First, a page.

Last updated 06-07-2011
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Toyota Pickup with 7MGTE Supra Turbo Engine
One of my projects is a 1992 Toyota pickup truck. The factory 22RE four cylinder has been replaced with a 1989 Toyota Supra 7MGTE turbo engine. It is an inline 6 cylinder with double overhead cams and 4 valves per cylinder. Some of the mods to the engine include .020 over JE forged pistons, ARP heads studs, main studs, and rod bolts. The entire bottom end of the engine was balanced. Blown head gaskets are a common problem to the 7MGTE engine so a metal HKS head gasket was used. The block and the cylinder head were surfaced to ensure that the metal head gasket sealed properly. The cylinder head was also treated to a 3 angle valve job and a professional port and polish job with the ports being matched to the gaskets. 7MGE non-turbo cams were used which are good for approximately 10 hp over the turbo cams. A large Spearco bar and plate intercooler with mandrel bent 2 1/2" intercooler piping, silicone connectors with stainless T-bolt clamps, HKS air filter, and full 3" exhaust with a Hooker Aero chamber muffler rounds out the intake and exhaust.
Some of the parts needed for the swap included the Supra radiator. It is a lot larger than the 22R radiator and is needed to prevent the engine from overheating. Also, because the Supra engine is approximately 4" longer than the 22R, I was unable to use the mechanical fan on the water pump. I substituted a 14" thermostatically controlled electric fan sandwiched between the radiator and the intercooler. I have installed a toggle switch override for racing to pull cool air through the intercooler. The motor mounts are stock 22R mated to the engine brackets from a MKII Supra. The oil pan was notched to clear the tie rod and the brake booster was modified to clear the intake. I originally started with a W58 5-speed transmission from an 85 Supra. The W58 transmission was designed for an engine with approximately 150 hp and held up great until meeting it's demise at the drag strip.. Physically, it is the same size as the 22R 5-speed with the only difference being the shifter sits about 3" further back. This necessitated that the trans tunnel be trimmed to clear the new shifter. I made the mistake of using a stock clutch to begin with. It slipped from day one and lasted less than a week. It was promptly returned to Auto Zone and has since been replaced with a Clutchmasters Stage IV racing clutch. The truck now has an R154 5-speed transmission from a 92 Turbo Supra. It is built a lot stronger and will hold much more power. I went with a Spec Stage III clutch this time around. It is a lot smoother and more streetable then the Clutchmaster was.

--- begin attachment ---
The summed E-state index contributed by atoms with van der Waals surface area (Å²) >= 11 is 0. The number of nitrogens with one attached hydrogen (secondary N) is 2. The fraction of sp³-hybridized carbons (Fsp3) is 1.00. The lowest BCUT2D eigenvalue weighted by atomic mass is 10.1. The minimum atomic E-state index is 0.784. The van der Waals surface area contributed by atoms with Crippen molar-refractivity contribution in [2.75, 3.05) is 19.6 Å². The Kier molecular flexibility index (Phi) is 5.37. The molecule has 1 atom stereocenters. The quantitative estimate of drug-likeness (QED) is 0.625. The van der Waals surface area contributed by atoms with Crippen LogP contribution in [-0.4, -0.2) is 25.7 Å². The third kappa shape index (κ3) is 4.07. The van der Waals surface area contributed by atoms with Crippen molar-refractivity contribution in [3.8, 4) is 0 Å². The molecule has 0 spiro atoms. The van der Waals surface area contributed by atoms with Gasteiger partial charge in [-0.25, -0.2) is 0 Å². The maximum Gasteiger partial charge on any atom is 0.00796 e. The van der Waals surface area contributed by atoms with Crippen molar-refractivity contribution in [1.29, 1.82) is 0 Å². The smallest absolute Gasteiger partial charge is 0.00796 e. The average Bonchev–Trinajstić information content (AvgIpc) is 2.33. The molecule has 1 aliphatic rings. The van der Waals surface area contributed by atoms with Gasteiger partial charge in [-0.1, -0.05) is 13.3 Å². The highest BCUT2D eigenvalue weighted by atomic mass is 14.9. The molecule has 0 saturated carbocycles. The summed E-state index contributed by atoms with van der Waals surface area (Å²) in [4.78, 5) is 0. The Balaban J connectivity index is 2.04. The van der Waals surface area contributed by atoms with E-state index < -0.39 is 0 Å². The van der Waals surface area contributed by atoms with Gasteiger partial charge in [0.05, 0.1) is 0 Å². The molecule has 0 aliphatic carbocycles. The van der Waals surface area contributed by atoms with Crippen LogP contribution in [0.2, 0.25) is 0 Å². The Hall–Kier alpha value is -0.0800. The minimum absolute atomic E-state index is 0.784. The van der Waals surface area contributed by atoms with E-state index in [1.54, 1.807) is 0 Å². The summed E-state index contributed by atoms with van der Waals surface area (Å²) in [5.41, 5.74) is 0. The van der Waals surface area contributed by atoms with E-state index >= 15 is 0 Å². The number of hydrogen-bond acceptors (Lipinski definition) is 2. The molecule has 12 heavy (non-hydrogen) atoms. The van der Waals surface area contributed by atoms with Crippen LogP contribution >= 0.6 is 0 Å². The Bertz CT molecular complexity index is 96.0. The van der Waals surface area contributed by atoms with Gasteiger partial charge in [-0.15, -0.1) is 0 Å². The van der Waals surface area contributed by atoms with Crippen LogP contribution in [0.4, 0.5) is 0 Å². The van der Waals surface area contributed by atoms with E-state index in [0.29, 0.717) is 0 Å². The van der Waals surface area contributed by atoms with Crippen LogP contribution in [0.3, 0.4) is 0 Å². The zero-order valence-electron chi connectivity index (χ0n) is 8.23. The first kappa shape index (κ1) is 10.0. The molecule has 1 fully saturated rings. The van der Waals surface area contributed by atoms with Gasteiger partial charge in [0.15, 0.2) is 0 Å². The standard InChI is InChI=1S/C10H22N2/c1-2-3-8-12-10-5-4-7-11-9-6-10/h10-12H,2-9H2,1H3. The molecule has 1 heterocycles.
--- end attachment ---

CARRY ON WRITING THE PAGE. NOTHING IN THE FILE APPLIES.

The fuel system has been upgraded with a Walbro electric fuel pump, Aeromotive adjustable fuel pressure regulator, Earl's braided stainless -6AN lines, and a Lexus LS400 V8 air flow meter. Without these mods, the computer shuts down the engine momentarily due to overboost. The stock CT-26 turbocharger was upgraded by Performance Techniques and uses TO4E 60 trim internals and a JBLMK3 long radius turbo elbow which replaces the stock restrictive elbow. The new turbo alone has made more difference than all the other mods combined. I'm currently running 12 lbs. of boost until the engine is fully broken in. I've been told by others with this same turbo setup that it doesn't really come alive until about 15 lbs. and maxes out at a little over 20. I will post some time slips and videos once I return to Bristol Dragway in the spring.
Early testing proved that low vehicle weight (2800 lbs.) along with over triple the horsepower of the 22r makes for no traction in the first three gears. So, the search began for a limited slip differential for the stock 7.5" rear with zero success. At the time, it seemed the only option I had was to find an 8" rear from a 4wd Toyota truck. The only problem with this was that the 4wd trucks used 6 lug wheels. After more searching, I found that 3/4 and 1 ton Toyota trucks used the same 8" rear and had a 5 lug bolt pattern. Luckily, I was able to pick one up at a local salvage yard and then ordered an Aussie Locker to complete the setup. The rearend was a direct swap with the exception of the third member on the 8" being about an inch longer which required that the driveshaft be shortened. Drag shocks are used front and rear and the overload springs have been removed to soften the rear suspension and enable the truck to launch better at the strip.
Full boost at anything below 60 mph still produces severe wheelspin. Without touching the clutch, it will break traction when coming on boost in third gear with 275/60/15 street tires. When drag racing, I use 28 X 11.50 Mickey Thompson ET Streets. These are basically soft compound racing slicks with grooves to meet D.O.T. approval. With these tires it hooks up very well. It is a blast to drive and has surprised several V8 "musclecar" owners. With the old engine and stock turbo at 18 lbs of boost, I was able to run low 12s in the quarter. This was with cylinder no. 6 only having 90 lbs. of compression due to a leaking head gasket.
February 2004 I finally made it to my local dyno for a few pulls. Due to some problems with my new boost controller, I wasn't able to boost more than 16 lbs. I still managed to pull 380 hp and haven't even started any major tuning yet. All in all, I am pretty happy with the results. My next trip I hope to have the boost issue corrected and should easily be over 400 hp. See the dyno graph below. Nice flat torque curve!
Here's a few more trucks with Supra engines.
Click here for a video of the truck in action at Bristol Dragway
In-car video 30-110mph
Time slip for that run